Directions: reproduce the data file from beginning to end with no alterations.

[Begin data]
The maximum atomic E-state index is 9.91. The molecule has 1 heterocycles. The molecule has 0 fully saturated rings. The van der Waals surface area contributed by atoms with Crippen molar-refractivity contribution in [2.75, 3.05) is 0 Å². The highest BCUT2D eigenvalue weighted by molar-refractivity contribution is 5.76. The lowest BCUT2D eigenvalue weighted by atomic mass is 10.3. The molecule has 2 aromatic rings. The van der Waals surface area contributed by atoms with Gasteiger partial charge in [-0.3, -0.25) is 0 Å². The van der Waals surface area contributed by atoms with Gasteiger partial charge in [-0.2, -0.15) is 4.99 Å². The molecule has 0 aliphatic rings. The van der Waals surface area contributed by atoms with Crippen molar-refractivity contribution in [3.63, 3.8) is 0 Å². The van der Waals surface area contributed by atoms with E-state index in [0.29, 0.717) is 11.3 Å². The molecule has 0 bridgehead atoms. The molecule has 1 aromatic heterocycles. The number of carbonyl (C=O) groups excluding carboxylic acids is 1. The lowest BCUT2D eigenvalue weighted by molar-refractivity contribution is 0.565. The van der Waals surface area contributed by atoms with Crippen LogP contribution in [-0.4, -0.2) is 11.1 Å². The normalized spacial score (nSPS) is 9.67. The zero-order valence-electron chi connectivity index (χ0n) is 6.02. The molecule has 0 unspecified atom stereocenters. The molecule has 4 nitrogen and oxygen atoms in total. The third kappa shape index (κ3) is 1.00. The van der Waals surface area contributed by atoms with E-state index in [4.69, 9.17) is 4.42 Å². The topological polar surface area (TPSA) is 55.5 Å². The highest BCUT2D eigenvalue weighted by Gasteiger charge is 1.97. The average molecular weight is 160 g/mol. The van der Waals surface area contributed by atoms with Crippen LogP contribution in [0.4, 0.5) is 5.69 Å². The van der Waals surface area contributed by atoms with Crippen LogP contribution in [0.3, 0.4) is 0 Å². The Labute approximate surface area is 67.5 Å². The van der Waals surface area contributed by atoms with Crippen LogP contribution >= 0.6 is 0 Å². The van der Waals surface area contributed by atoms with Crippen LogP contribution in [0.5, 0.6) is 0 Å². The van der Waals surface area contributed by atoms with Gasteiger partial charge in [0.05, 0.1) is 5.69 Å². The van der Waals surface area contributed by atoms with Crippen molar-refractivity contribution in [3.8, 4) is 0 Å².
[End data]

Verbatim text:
The maximum atomic E-state index is 9.91. The molecule has 1 heterocycles. The molecule has 0 fully saturated rings. The van der Waals surface area contributed by atoms with Crippen molar-refractivity contribution in [2.75, 3.05) is 0 Å². The highest BCUT2D eigenvalue weighted by molar-refractivity contribution is 5.76. The lowest BCUT2D eigenvalue weighted by atomic mass is 10.3. The molecule has 2 aromatic rings. The van der Waals surface area contributed by atoms with Gasteiger partial charge in [-0.3, -0.25) is 0 Å². The van der Waals surface area contributed by atoms with Gasteiger partial charge in [-0.2, -0.15) is 4.99 Å². The molecule has 0 aliphatic rings. The van der Waals surface area contributed by atoms with Crippen molar-refractivity contribution in [3.63, 3.8) is 0 Å². The van der Waals surface area contributed by atoms with E-state index in [0.29, 0.717) is 11.3 Å². The molecule has 0 bridgehead atoms. The molecule has 1 aromatic heterocycles. The number of carbonyl (C=O) groups excluding carboxylic acids is 1. The lowest BCUT2D eigenvalue weighted by molar-refractivity contribution is 0.565. The van der Waals surface area contributed by atoms with Crippen LogP contribution in [-0.4, -0.2) is 11.1 Å². The normalized spacial score (nSPS) is 9.67. The zero-order valence-electron chi connectivity index (χ0n) is 6.02. The molecule has 0 unspecified atom stereocenters. The molecule has 4 nitrogen and oxygen atoms in total. The third kappa shape index (κ3) is 1.00. The van der Waals surface area contributed by atoms with E-state index in [4.69, 9.17) is 4.42 Å². The topological polar surface area (TPSA) is 55.5 Å². The highest BCUT2D eigenvalue weighted by Gasteiger charge is 1.97. The average molecular weight is 160 g/mol. The van der Waals surface area contributed by atoms with Crippen LogP contribution in [0.4, 0.5) is 5.69 Å². The van der Waals surface area contributed by atoms with Crippen LogP contribution in [0.3, 0.4) is 0 Å². The Labute approximate surface area is 67.5 Å². The van der Waals surface area contributed by atoms with Crippen LogP contribution >= 0.6 is 0 Å². The van der Waals surface area contributed by atoms with Crippen LogP contribution in [0.5, 0.6) is 0 Å². The van der Waals surface area contributed by atoms with Gasteiger partial charge in [0.05, 0.1) is 5.69 Å². The van der Waals surface area contributed by atoms with Crippen molar-refractivity contribution in [3.8, 4) is 0 Å².